Parental alienation syndrome is a childhood disorder that affects children of separated parents, particularly when legal proceedings are involved to decide the physical or legal custody of the child. Some authors define it as a distinctive suite of behaviours in children when one parent attempts to discredit or impede the child's relationship with the other parent.
- What happens to the children when a marriage breaks up?
- How one parent can alienate the other
- The impact of parental alienation syndrome on young children
The relationship breaks down and the shared project comes to an end. We decided to divorce and our children are now children of separated parents.
When a separation occurs and parents take the healthy decision to end the relationship, the home situation could remain relatively normal, despite the difficulties facing all members of the family when adapting to the separation and the consequences of the decision.
Divorce rates have increased enormously in recent years and often, separation can be an act of war, with intense conflict between the parents, and sometimes involving the children. Children in this situation are subject to enormous pressure. They find themselves caught in the middle of the conflict between their parents, where one parent may even attempt to alienate the other.
Examples of alienation by one parent of the other parent can be:
- a campaign of denigration: A parent carries out actions to discredit, offend, criticize or blaspheme. Some daily situations that can occur are: not passing phone calls to the children or holding back parcels or gifts sent by the other parent.
- Weak, frivolous, and absurd rationalizations for the deprecation: this happens when one parent insults the other in front of the children, degrading and devaluing them.
- The “independent thinker” phenomenon: when a parent decides to take important decisions on his/her own, without consulting the other, but where the child insists that he has arrived at the decision himself.
- Spread of animosity to the extended family or friends: seeking allies in the social or family environment to reject the other parent.
Parental alienation syndrome (PAS) gives rise to a set of symptoms in children suffering from a conflictive family breakdown. It is important to be alert to the possible presence PAS or detect difficulties for children suffering from this type of situation, such as fears, separation anxiety, etc.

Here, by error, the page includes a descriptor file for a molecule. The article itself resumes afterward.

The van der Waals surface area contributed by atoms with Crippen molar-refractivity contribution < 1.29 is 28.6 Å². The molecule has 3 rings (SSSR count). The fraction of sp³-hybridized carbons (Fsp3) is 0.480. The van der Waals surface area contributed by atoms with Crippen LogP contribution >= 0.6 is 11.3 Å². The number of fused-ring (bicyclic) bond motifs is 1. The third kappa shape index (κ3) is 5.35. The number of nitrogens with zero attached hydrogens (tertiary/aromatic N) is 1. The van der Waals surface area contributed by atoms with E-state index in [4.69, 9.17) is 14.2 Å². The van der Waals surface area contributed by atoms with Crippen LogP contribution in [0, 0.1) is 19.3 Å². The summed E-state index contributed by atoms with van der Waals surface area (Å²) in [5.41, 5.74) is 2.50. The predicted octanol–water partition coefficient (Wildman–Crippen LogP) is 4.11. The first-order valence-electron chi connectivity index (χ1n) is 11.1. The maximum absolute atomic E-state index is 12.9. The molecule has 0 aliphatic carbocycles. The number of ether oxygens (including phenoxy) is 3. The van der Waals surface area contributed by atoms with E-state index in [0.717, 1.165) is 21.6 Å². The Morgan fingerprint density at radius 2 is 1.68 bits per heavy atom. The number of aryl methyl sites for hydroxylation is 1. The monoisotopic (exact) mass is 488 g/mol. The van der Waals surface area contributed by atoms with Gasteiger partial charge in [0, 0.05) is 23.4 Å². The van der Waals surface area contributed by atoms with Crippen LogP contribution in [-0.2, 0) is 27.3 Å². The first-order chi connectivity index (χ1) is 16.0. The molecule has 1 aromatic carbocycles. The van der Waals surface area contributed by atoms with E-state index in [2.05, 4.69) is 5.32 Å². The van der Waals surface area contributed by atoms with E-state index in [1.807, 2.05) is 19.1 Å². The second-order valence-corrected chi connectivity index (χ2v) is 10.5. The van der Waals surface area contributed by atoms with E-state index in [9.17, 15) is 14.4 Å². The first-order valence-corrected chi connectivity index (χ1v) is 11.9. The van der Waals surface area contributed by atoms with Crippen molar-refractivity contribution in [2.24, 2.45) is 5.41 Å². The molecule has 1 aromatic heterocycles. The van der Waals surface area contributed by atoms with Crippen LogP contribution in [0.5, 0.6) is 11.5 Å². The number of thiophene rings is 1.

Some of the most common disorders described in children suffering from PAS are:
- Anxiety disorders: caused by difficulty in adapting, for example, to visiting arrangements or to moving home.
- Sleep and/or eating disorders: in very young children, bedwetting or soiling may occur. Older children may develop eating disorders, such as sudden aversion to certain foods or even risky behaviours, such as prolonged fasting.
- Behavioural disorders: behavioural disorders are common, especially defiant behaviour, where children manifest aggressive and avoidance behaviours, both at school and at home.
- Affective disorders, such as emotional dependence: children often fear being abandoned or that the love they receive from one parent must be approved by the other parent.
Given the seriousness of this syndrome, we should be aware of the need to seek help if necessary. Trained professionals can offer useful advice and guidelines to reduce the degree of conflict and alienation, especially to ensure that children are not exposed to conflict or are forced to take sides in their parents' arguments. And, above all, it is important to evaluate the need for parents and children to receive psychological support during and after the separation.